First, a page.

[Impact of Social Sciences, 3 August]

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REF 2014 cost almost £250 million

Posted in Research on July 14th, 2015 by steve

UK“Universities spent about £4,000 for each researcher who they submitted to the research excellence framework, a report has revealed. The estimate of institutions’ own total spend on the REF exceeds £230 million, of which £55 million went on preparing impact statements and £19 million for panellists’ time …” (more)

[Holly Else, Times Higher Education, 14 July]

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Science, values and the limits of measurement

Posted in Research on July 14th, 2015 by steve

UK“Metrics play a growing role in managing research. But to understand their limitations, we need to draw on the humanities. Last week, the independent review of metrics in research assessment published its final report The Metric Tide …” (more)

[Cameron Neylon, Guardian, 14 July]

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Metrics cannot replace peer review in the next REF

Posted in Research on July 9th, 2015 by steve

UK“The findings of the Independent Review of the Role of Metrics in Research Assessment and Management conclude that ‘no metric can currently provide a like-for-like replacement for REF peer review’ …” (more)

[Emily Lupton, Wonkhe, 9 July]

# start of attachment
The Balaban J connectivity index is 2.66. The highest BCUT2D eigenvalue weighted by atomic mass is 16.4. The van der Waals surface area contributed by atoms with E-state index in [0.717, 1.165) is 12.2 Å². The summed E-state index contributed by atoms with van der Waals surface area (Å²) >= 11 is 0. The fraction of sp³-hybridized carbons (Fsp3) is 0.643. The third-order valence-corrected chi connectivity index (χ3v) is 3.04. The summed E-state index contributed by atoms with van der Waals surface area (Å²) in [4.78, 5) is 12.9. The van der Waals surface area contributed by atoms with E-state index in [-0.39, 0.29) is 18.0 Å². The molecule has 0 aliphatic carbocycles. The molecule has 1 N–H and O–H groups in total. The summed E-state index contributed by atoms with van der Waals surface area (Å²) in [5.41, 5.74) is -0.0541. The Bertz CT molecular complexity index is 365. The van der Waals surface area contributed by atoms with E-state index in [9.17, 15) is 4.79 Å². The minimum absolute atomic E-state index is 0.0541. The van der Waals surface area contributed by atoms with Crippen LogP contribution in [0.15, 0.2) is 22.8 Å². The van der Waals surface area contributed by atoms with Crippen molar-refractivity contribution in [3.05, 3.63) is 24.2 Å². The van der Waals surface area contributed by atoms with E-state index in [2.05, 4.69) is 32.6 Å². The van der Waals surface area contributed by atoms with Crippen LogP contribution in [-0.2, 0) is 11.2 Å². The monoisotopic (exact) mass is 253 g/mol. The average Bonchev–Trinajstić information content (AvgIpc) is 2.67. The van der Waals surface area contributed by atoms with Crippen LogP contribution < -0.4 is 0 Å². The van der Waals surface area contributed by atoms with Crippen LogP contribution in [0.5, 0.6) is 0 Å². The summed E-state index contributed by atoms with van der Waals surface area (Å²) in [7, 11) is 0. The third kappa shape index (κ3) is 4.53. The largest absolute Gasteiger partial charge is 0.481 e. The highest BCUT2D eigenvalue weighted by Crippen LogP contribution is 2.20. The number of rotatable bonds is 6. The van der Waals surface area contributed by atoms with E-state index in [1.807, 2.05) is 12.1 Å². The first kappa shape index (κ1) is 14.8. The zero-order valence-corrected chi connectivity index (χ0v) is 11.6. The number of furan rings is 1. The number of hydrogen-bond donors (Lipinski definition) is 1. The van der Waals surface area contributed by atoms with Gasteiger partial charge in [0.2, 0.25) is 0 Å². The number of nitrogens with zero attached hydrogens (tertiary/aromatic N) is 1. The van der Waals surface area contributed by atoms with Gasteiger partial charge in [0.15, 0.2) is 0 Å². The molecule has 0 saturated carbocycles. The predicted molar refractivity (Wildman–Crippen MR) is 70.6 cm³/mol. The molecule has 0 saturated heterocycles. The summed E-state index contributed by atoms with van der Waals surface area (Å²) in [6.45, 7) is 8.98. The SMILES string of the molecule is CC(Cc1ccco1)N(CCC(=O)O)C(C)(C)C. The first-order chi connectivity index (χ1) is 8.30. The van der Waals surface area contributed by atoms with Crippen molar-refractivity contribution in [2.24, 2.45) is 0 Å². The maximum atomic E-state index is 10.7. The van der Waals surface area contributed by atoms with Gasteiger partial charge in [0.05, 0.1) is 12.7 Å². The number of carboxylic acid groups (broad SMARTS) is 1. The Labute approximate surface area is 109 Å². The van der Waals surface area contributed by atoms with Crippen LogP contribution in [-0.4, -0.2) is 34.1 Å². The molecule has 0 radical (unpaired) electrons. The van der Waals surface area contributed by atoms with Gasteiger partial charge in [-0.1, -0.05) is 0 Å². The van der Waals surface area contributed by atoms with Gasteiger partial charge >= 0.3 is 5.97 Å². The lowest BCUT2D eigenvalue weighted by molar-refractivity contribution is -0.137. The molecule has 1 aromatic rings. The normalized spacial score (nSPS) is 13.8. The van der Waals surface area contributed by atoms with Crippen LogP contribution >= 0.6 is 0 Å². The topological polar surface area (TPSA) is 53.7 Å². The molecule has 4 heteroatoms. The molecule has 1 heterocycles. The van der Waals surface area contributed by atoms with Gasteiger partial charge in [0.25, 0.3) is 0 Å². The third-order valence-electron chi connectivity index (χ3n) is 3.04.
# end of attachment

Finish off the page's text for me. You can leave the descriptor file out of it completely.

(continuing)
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Can the research excellence framework run on metrics?

Posted in Research on June 18th, 2015 by steve

UK“The current research excellence framework is ‘a bloated boondoggle’ that ‘steals years, and possibly centuries, of staff time that could be put to better use, and includes so many outcome measures that every university can cherry-pick its way to appearing ‘top-ranking’ …” (more)

[Paul Jump, Times Higher Education, 18 June]

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REF 2014: impact element cost £55 million

Posted in Research on April 2nd, 2015 by steve

UK“The impact element of the research excellence framework was almost as costly to institutions as the entire 2008 research assessment exercise. That is one of the findings of Rand Europe’s assessment of institutions’ and panellists’ experience of the inaugural inclusion of impact in the 2014 REF …” (more)

[Paul Jump, Times Higher Education, 2 April]